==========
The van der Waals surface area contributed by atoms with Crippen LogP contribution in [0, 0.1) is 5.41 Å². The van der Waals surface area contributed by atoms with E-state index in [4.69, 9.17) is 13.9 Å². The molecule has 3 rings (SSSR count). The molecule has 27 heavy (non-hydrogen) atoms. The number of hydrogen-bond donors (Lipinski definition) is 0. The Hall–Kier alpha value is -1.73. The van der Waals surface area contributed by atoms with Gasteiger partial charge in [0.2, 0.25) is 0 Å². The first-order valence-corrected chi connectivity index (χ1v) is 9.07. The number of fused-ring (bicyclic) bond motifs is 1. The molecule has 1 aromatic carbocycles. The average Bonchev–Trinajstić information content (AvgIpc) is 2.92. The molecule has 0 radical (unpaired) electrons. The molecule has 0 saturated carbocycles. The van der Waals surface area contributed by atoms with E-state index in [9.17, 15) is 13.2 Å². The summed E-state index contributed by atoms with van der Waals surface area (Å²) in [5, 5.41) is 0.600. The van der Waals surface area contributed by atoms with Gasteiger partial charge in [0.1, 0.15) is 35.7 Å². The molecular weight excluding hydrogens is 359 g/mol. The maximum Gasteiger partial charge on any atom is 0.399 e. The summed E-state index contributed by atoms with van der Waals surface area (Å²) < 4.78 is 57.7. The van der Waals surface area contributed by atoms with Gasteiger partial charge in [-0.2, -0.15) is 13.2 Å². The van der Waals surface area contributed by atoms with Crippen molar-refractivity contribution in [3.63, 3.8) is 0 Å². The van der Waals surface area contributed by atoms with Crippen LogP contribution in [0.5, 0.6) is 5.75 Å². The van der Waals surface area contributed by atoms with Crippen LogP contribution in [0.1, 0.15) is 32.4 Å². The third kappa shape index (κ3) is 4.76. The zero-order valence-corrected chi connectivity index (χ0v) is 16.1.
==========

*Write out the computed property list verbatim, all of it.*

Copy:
The van der Waals surface area contributed by atoms with Crippen LogP contribution in [0, 0.1) is 5.41 Å². The van der Waals surface area contributed by atoms with E-state index in [4.69, 9.17) is 13.9 Å². The molecule has 3 rings (SSSR count). The molecule has 27 heavy (non-hydrogen) atoms. The number of hydrogen-bond donors (Lipinski definition) is 0. The Hall–Kier alpha value is -1.73. The van der Waals surface area contributed by atoms with Gasteiger partial charge in [0.2, 0.25) is 0 Å². The first-order valence-corrected chi connectivity index (χ1v) is 9.07. The number of fused-ring (bicyclic) bond motifs is 1. The molecule has 1 aromatic carbocycles. The average Bonchev–Trinajstić information content (AvgIpc) is 2.92. The molecule has 0 radical (unpaired) electrons. The molecule has 0 saturated carbocycles. The van der Waals surface area contributed by atoms with E-state index in [9.17, 15) is 13.2 Å². The summed E-state index contributed by atoms with van der Waals surface area (Å²) in [5, 5.41) is 0.600. The van der Waals surface area contributed by atoms with Gasteiger partial charge in [0.1, 0.15) is 35.7 Å². The molecular weight excluding hydrogens is 359 g/mol. The maximum Gasteiger partial charge on any atom is 0.399 e. The summed E-state index contributed by atoms with van der Waals surface area (Å²) < 4.78 is 57.7. The van der Waals surface area contributed by atoms with Gasteiger partial charge in [-0.2, -0.15) is 13.2 Å². The van der Waals surface area contributed by atoms with Crippen molar-refractivity contribution in [3.63, 3.8) is 0 Å². The van der Waals surface area contributed by atoms with Crippen LogP contribution in [0.5, 0.6) is 5.75 Å². The van der Waals surface area contributed by atoms with Crippen LogP contribution in [0.1, 0.15) is 32.4 Å². The third kappa shape index (κ3) is 4.76. The zero-order valence-corrected chi connectivity index (χ0v) is 16.1.